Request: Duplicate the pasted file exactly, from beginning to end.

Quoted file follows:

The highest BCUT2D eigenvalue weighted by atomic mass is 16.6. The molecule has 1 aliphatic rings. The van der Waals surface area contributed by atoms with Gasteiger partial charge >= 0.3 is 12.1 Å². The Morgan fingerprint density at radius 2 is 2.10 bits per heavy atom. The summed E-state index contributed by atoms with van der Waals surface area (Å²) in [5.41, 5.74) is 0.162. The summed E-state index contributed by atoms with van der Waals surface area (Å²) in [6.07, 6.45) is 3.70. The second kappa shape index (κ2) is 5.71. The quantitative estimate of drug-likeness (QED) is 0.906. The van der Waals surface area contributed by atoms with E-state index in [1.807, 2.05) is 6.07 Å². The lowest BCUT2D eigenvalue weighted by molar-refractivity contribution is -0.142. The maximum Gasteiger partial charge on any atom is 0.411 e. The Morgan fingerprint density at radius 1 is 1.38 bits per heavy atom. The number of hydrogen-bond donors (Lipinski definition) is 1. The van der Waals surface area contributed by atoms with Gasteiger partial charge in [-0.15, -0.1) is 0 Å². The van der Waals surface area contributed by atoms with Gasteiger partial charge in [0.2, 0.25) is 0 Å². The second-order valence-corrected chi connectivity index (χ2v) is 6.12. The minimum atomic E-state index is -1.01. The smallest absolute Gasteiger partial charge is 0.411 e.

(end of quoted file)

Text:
The highest BCUT2D eigenvalue weighted by atomic mass is 16.6. The molecule has 1 aliphatic rings. The van der Waals surface area contributed by atoms with Gasteiger partial charge >= 0.3 is 12.1 Å². The Morgan fingerprint density at radius 2 is 2.10 bits per heavy atom. The summed E-state index contributed by atoms with van der Waals surface area (Å²) in [5.41, 5.74) is 0.162. The summed E-state index contributed by atoms with van der Waals surface area (Å²) in [6.07, 6.45) is 3.70. The second kappa shape index (κ2) is 5.71. The quantitative estimate of drug-likeness (QED) is 0.906. The van der Waals surface area contributed by atoms with E-state index in [1.807, 2.05) is 6.07 Å². The lowest BCUT2D eigenvalue weighted by molar-refractivity contribution is -0.142. The maximum Gasteiger partial charge on any atom is 0.411 e. The Morgan fingerprint density at radius 1 is 1.38 bits per heavy atom. The number of hydrogen-bond donors (Lipinski definition) is 1. The van der Waals surface area contributed by atoms with Gasteiger partial charge in [-0.15, -0.1) is 0 Å². The van der Waals surface area contributed by atoms with Gasteiger partial charge in [0.2, 0.25) is 0 Å². The second-order valence-corrected chi connectivity index (χ2v) is 6.12. The minimum atomic E-state index is -1.01. The smallest absolute Gasteiger partial charge is 0.411 e.